harvesting fresh heart of palms

This has got to be one of the most amazing food related things I’ve ever done, especially considering how much I love palm hearts.

palmheart1It all started when Robert, of Possum Trot, called Margie about a “treasure” he found on his way home. Driving down one of the side streets in the Redland he saw a gigantic pile of freshly cut down mature Royal Palms and lucky for us he knew that inside those trunks was a tender edible heart. Margie and I dropped everything to meet him at the location to get a lesson on harvesting fresh heart of palm. When we stepped out of the car we were overwhelmed by the size of the pile and of the individual sections of palm trees. We couldn’t help but wonder why someone would cut these huge, healthy and expensive trees down?

Choosing the right pieces to cut was the first step. Robert pointed out to us that the ediblepalmheart3 heart lies inside of the trunk between the brown woody part and where the fronds begin to form. It is a small section relative to the overall size of the tree and easily distinguished by a smooth bright green color. Once we chose a piece, using small axes, we started hacking in a straight line length-wise until the first layer peeled off. Then we kept hacking until the second layer peeled off and the third and the fourth and the fifth. It wasn’t easy work, each peel weighed about 30 pounds! These trees are extremely fibrous and heavy palmheart4with moisture, but as you get closer to the center the peels become whiter, denser and very tender. It was a climactic moment when we opened the last peel and saw the smooth creamy flesh! Even though we cut so much away it was amazing how big the heart was. Robert loaded it into his truck as well as one other piece to harvest layer and helped us pick out and load 2 pieces to bring back to the farm.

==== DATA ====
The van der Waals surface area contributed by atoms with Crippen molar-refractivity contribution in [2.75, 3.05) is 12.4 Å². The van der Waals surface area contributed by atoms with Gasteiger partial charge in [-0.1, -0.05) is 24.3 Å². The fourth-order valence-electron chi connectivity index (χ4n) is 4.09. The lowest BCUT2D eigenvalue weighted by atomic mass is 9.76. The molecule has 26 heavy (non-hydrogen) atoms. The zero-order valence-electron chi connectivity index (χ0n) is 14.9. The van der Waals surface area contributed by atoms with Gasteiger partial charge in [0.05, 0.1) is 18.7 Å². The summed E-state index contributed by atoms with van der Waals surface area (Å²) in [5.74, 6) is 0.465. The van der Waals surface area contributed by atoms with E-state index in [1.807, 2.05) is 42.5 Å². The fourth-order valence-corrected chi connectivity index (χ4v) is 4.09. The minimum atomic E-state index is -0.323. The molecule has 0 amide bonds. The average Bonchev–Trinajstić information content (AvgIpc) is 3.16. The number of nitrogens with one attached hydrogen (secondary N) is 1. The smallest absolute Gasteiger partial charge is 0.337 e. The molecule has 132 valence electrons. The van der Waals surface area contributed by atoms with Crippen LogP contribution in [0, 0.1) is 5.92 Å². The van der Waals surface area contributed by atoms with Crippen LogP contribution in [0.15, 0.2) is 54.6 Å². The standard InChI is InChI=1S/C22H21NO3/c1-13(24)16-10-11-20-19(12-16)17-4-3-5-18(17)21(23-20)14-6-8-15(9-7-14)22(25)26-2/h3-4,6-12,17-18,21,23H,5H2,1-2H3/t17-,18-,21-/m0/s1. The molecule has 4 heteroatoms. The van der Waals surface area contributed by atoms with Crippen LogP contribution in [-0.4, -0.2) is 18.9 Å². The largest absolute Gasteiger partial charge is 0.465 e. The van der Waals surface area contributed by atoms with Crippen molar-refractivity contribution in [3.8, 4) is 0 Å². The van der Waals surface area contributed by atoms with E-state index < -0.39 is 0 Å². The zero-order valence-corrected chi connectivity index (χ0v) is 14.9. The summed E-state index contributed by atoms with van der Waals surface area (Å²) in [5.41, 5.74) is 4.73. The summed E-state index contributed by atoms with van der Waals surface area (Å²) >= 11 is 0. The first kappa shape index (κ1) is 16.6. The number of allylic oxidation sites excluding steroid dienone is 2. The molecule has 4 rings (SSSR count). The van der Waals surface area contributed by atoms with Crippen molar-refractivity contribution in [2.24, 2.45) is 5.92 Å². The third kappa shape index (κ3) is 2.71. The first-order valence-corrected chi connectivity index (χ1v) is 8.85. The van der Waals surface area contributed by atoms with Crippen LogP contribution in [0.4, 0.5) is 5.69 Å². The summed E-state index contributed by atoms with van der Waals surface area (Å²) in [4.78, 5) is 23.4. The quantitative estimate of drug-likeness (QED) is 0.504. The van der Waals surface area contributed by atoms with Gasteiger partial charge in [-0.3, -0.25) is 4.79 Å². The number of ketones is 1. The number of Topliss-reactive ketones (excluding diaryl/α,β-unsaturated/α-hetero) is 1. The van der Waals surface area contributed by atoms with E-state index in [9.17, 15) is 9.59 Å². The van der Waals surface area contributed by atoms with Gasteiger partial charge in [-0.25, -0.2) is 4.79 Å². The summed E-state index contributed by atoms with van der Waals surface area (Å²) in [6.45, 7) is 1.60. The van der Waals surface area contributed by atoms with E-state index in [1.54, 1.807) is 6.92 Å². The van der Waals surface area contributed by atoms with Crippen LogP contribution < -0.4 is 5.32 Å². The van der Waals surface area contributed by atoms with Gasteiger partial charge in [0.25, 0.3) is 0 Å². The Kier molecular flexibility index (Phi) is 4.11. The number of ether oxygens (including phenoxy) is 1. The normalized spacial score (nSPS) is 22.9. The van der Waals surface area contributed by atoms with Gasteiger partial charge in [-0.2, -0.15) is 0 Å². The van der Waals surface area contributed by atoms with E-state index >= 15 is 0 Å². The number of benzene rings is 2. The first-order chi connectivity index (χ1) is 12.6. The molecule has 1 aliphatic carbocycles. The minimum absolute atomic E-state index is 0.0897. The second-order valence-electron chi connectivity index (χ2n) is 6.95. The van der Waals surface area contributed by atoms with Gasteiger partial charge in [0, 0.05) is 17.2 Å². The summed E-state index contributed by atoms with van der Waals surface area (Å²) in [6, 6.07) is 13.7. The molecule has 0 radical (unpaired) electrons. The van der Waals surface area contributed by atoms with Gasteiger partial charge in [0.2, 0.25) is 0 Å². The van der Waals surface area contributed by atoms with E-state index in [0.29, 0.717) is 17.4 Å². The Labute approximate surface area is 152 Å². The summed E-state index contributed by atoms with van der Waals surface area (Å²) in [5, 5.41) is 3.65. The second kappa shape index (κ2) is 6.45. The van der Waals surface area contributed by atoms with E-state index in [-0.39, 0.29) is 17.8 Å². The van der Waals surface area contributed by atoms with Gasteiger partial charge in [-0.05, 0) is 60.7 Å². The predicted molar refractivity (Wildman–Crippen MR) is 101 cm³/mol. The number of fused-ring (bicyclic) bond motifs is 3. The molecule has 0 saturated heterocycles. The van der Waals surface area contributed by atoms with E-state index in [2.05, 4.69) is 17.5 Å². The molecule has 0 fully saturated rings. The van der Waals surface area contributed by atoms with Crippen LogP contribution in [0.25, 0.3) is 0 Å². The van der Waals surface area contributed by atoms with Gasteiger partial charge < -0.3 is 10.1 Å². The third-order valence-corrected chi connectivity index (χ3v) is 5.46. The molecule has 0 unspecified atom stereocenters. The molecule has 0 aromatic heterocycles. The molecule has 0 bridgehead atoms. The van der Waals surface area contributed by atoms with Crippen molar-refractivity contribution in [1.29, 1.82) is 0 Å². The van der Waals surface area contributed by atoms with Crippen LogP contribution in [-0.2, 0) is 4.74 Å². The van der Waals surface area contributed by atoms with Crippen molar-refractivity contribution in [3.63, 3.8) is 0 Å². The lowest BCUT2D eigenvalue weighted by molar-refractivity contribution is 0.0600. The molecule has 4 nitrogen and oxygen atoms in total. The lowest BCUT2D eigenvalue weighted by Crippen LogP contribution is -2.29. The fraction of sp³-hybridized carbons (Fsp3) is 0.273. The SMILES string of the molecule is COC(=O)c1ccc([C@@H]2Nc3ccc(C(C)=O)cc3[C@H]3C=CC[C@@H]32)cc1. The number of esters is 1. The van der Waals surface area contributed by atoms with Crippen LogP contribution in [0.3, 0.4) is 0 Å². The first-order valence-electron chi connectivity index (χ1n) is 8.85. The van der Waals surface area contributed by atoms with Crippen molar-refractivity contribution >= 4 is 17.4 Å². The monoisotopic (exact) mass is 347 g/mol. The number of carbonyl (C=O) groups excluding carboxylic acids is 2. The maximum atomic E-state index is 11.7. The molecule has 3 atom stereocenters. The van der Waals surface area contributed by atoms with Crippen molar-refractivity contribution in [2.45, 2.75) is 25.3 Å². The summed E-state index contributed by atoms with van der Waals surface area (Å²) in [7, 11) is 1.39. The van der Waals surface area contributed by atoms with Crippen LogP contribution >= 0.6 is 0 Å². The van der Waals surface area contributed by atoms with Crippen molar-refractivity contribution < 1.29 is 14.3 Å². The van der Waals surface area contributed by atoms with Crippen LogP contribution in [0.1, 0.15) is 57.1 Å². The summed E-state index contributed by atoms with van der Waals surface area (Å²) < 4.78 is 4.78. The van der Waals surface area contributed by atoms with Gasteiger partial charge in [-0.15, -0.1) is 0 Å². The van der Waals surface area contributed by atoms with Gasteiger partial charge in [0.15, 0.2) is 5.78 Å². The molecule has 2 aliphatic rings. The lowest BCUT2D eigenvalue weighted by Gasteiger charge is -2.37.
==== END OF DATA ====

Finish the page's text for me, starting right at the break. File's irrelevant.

Harvesting palm hearts, especially from Royal Palms because they are so huge, is a messy, sweaty, long process, but I’m so happy to have had the opportunity to try it!

palmheart7In the end the palmheart6harvest was about 40 pounds!

We fermented 2 gallons of it, half as a kimchi (which came out beyond awesome!) and half as a slaw-style shredded ferment with scallions, garlic, ginger and mustard seeds. I’ve been cooking with the fresh pieces for weeks, mostly using it shredded in stir fries. One of my favorites was a stir fry served cold with chick peas, lentils and some other stuff marinated in a vinaigrette.


25 Responses to “harvesting fresh heart of palms”

  1. 1 Bill Jacobs 2 November 09 at 11:52 am

    And here I was impressed with myself for successfully harvesting a coconut or two.

    I’ve never had fresh heart of palm; how would you describe it in comparison to the typical canned version that lurks in salad bars?

    • 2 murielolivares 2 November 09 at 8:01 pm

      It’s more sweet than salty. It tastes like a mild version of coconut meat, but with a slight nuttyness.

      • 3 Farmer Margie 2 November 09 at 8:31 pm

        …and NONE of that tinny flavor that I always taste in the canned stuff… we pretty much OD’d on it, it was so yummy (never imagined we could even do such a thing)!

  2. 4 Jennifer 2 November 09 at 11:27 pm

    So wondering if you can harvest hearts from any palm or are there certain varieties that are better than others? Just in case I find one lying on the side of the road 🙂

    • 5 Farmer Margie 3 November 09 at 1:28 pm